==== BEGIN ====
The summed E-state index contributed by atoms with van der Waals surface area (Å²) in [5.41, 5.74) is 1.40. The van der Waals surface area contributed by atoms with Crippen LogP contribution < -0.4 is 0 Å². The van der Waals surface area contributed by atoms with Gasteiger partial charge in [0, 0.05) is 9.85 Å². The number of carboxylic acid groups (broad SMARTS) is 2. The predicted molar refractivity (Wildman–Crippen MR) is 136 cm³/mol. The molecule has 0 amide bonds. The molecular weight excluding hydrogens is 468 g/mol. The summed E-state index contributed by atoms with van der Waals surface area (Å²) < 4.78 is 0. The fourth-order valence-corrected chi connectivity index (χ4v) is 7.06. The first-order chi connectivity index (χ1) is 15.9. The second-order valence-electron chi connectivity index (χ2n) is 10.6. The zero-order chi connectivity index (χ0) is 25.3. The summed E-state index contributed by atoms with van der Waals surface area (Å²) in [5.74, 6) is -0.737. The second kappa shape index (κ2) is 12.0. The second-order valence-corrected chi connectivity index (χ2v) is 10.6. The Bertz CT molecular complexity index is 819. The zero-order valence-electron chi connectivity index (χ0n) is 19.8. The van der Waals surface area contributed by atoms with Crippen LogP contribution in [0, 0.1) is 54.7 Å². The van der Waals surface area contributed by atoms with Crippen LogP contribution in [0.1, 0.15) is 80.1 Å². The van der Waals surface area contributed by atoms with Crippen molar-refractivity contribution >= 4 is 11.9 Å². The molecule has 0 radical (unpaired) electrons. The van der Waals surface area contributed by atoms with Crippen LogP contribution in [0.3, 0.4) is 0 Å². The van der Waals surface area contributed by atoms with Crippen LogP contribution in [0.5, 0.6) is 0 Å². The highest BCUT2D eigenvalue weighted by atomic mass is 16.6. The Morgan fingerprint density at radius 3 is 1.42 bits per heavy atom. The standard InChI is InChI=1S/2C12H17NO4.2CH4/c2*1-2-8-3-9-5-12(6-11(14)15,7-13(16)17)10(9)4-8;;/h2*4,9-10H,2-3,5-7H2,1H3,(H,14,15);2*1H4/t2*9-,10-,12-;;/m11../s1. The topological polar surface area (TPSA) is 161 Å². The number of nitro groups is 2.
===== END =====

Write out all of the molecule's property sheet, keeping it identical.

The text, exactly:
The summed E-state index contributed by atoms with van der Waals surface area (Å²) in [5.41, 5.74) is 1.40. The van der Waals surface area contributed by atoms with Crippen LogP contribution < -0.4 is 0 Å². The van der Waals surface area contributed by atoms with Gasteiger partial charge in [0, 0.05) is 9.85 Å². The number of carboxylic acid groups (broad SMARTS) is 2. The predicted molar refractivity (Wildman–Crippen MR) is 136 cm³/mol. The molecule has 0 amide bonds. The molecular weight excluding hydrogens is 468 g/mol. The summed E-state index contributed by atoms with van der Waals surface area (Å²) < 4.78 is 0. The fourth-order valence-corrected chi connectivity index (χ4v) is 7.06. The first-order chi connectivity index (χ1) is 15.9. The second-order valence-electron chi connectivity index (χ2n) is 10.6. The zero-order chi connectivity index (χ0) is 25.3. The summed E-state index contributed by atoms with van der Waals surface area (Å²) in [5.74, 6) is -0.737. The second kappa shape index (κ2) is 12.0. The second-order valence-corrected chi connectivity index (χ2v) is 10.6. The Bertz CT molecular complexity index is 819. The zero-order valence-electron chi connectivity index (χ0n) is 19.8. The van der Waals surface area contributed by atoms with Crippen LogP contribution in [0, 0.1) is 54.7 Å². The van der Waals surface area contributed by atoms with Crippen LogP contribution in [0.1, 0.15) is 80.1 Å². The van der Waals surface area contributed by atoms with Crippen molar-refractivity contribution >= 4 is 11.9 Å². The molecule has 0 radical (unpaired) electrons. The van der Waals surface area contributed by atoms with Crippen LogP contribution in [0.3, 0.4) is 0 Å². The van der Waals surface area contributed by atoms with Crippen LogP contribution in [0.5, 0.6) is 0 Å². The highest BCUT2D eigenvalue weighted by atomic mass is 16.6. The Morgan fingerprint density at radius 3 is 1.42 bits per heavy atom. The standard InChI is InChI=1S/2C12H17NO4.2CH4/c2*1-2-8-3-9-5-12(6-11(14)15,7-13(16)17)10(9)4-8;;/h2*4,9-10H,2-3,5-7H2,1H3,(H,14,15);2*1H4/t2*9-,10-,12-;;/m11../s1. The topological polar surface area (TPSA) is 161 Å². The number of nitro groups is 2.